Chiefs’ confidence in CB Phillip Gaines continues to grow

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Oct 26, 2014; Kansas City, MO; Chiefs cornerback Phillip Gaines (23) on the sidelines against the St. Louis Rams at Arrowhead Stadium. Credit: John Rieger-USA TODAY Sports

Oct 26, 2014; Kansas City, MO; Chiefs cornerback Phillip Gaines (23) on the sidelines against the St. Louis Rams at Arrowhead Stadium. Credit: John Rieger-USA TODAY Sports

KANSAS CITY, Mo. – Look no further than the numbers as proof of the Chiefs’ increased faith in rookie cornerback Phillip Gaines.

Gaines logged only three defensive snaps from Weeks 1-5 before the team’s Week 6 bye.

He has since logged 34 defensive snaps against the San Diego Chargers, 39 snaps against the St. Louis Rams and a season-high 66 defensive plays during Sunday’s 24-10 victory against the New York Jets.

Sunday also marked Gaines’ first career start at left cornerback over Marcus Cooper in place of a hurt Jamell Fleming (hamstring). Gaines played nickel cornerback in place of Chris Owens (knee) the previous two games.

To say the Chiefs’ third-round pick (87th overall) has come a long way since his struggles in coverage during the final preseason game against the Green Bay Packers is an understatement.

“The Green Bay game was a little rough on him,” Chiefs coach Andy Reid told reporters Monday. “I think he grew up in that game. He learned some things there in the preseason and that focused him in even more than what he might’ve been before.”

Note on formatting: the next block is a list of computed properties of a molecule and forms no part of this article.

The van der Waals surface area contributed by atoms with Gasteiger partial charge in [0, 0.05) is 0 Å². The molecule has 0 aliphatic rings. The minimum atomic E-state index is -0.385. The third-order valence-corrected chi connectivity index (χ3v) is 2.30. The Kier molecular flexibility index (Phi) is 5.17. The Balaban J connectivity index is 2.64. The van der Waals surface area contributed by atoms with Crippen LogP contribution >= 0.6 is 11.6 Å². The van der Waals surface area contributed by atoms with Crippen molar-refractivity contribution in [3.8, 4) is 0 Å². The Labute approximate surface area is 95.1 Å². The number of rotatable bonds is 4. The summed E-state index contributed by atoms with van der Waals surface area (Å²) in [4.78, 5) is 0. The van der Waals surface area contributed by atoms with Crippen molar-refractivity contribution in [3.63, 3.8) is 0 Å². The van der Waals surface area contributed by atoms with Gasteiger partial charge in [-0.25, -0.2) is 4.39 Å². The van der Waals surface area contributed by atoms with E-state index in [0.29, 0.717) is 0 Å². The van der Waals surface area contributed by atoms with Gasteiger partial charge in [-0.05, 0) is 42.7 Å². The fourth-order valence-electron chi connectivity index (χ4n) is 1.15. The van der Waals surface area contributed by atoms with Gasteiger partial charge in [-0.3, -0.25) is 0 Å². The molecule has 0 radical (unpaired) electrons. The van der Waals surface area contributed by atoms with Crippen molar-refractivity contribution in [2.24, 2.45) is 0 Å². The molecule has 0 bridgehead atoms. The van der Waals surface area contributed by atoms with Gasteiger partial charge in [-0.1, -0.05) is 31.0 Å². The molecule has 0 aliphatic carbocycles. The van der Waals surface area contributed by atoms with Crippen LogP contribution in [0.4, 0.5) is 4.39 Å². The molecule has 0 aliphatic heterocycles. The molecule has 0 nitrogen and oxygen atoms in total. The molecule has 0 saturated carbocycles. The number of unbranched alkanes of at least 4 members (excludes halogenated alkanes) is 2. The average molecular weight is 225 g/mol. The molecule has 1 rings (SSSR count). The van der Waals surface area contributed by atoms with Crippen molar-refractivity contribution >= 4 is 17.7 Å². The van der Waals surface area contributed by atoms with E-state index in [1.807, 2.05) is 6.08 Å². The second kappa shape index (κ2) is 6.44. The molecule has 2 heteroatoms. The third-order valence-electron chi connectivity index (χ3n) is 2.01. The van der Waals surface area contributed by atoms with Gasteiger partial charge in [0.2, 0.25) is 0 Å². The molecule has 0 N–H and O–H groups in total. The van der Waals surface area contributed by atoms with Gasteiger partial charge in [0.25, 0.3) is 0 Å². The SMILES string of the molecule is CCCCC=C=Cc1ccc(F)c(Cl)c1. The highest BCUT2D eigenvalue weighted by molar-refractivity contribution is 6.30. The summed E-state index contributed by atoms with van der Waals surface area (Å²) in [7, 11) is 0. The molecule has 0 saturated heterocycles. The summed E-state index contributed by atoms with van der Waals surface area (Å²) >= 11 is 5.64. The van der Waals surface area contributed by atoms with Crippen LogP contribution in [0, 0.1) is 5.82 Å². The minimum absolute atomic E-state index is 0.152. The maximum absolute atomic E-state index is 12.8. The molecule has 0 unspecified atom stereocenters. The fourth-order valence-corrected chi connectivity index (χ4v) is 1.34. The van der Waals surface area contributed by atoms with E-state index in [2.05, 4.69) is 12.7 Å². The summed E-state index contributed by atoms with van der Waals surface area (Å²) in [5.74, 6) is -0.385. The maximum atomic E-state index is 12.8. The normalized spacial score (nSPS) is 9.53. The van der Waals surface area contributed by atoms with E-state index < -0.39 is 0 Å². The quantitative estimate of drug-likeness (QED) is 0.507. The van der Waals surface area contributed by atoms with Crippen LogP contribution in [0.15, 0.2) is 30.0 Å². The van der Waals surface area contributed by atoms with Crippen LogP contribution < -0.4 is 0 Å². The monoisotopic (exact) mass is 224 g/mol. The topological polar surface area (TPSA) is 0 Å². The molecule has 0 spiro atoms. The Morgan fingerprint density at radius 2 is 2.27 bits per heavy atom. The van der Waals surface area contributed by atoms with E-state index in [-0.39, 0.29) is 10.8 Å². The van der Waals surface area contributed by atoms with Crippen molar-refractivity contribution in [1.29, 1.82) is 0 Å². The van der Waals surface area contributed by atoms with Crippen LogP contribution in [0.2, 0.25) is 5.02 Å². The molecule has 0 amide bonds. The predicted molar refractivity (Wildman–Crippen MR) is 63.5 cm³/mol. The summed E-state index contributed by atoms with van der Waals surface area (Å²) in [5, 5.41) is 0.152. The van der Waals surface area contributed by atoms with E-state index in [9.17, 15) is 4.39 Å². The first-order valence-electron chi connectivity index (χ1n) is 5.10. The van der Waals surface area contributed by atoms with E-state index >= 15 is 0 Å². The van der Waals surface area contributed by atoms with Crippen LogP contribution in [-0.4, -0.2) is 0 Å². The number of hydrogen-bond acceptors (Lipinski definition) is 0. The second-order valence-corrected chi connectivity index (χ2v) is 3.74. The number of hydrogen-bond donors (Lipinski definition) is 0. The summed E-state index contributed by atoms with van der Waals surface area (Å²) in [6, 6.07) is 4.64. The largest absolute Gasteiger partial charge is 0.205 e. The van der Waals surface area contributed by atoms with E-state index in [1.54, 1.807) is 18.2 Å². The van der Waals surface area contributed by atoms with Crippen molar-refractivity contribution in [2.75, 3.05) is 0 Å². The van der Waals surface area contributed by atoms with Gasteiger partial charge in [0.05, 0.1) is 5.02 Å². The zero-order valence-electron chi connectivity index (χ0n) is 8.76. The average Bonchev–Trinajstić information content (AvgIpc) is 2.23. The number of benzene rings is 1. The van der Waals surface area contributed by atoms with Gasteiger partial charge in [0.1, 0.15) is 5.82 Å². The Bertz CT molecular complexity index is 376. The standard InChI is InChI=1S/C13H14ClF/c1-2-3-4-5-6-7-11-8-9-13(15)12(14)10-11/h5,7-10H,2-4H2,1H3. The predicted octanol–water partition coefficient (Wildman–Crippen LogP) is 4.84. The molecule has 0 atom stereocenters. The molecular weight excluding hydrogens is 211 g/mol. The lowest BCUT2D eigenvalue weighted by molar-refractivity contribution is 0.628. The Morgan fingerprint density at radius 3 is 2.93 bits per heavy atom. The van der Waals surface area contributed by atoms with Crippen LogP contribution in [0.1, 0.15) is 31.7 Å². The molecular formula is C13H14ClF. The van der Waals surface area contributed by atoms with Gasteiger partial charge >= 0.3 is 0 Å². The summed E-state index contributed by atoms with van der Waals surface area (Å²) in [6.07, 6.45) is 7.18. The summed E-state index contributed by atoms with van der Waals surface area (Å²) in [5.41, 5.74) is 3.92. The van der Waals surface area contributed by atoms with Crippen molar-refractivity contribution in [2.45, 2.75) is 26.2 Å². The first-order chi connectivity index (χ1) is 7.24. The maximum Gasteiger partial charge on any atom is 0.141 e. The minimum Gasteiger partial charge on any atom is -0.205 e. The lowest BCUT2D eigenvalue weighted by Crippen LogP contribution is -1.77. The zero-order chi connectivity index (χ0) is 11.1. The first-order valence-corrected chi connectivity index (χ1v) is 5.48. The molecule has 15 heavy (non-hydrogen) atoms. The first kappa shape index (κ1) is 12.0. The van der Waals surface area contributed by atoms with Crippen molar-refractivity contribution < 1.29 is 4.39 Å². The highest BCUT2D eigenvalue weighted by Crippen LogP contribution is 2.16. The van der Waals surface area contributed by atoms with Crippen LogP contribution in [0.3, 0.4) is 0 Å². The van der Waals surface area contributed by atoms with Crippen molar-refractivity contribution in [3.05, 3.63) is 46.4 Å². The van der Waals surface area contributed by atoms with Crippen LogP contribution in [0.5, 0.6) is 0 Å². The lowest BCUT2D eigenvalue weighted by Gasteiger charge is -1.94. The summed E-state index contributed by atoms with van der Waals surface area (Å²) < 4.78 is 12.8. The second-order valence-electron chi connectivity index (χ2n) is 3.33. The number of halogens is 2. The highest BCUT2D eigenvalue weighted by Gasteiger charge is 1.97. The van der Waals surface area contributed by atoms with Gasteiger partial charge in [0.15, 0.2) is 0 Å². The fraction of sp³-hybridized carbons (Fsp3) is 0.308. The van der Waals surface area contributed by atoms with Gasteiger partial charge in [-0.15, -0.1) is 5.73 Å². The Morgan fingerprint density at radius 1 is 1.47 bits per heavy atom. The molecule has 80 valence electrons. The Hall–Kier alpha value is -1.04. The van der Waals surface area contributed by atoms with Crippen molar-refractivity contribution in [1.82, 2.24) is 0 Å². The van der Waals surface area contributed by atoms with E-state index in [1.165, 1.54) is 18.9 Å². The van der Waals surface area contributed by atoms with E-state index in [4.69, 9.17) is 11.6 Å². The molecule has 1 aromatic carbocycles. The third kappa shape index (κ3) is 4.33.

The 6-0, 193-pound Gaines has the size and speed (4.38 40-yard dash time) to do well in defensive coordinator Bob Sutton’s press-man scheme, a system Gaines played at Rice.

But where he caught the coaching staff’s attention leading to extended playing time on defense surrounded his performances on special teams, where Gaines continues to contribute as a gunner.

“What it does is it teaches leverage,” Reid said of special teams. “It teaches angles. It keeps you in open space with speed players. You learn to work the angles and how to close on people and that transfers over. It really transfers over for secondary players and linebackers for whatever reason. You just see improvements.”

Reid said if a defensive player can handle playing on special teams, a player will typically transfer that to playing defense with continued growth.

“He’s been one of those guys,” Reid said of Gaines. “Did a nice job as a gunner, and he’s had the opportunity to get in work at the nickel, did well there. He was able to start for us in the corner spot and do a nice job there.”

Gaines recorded a season-high four tackles, all solo, against the Jets.

END ZONE BLUES

The Chiefs have won three straight games, including five of the last six, but the team is doing it without scoring contributions from a key position.

Kansas City’s wide receiving corps has a total of zero touchdowns on the season, a remarkable statistic through eight games.

Even FOX Sports NFL analyst Donovan McNabb, a former Philadelphia Eagles quarterback, found it fit to mention that statistic to his former head coach when McNabb was in town for Week 8’s televised game.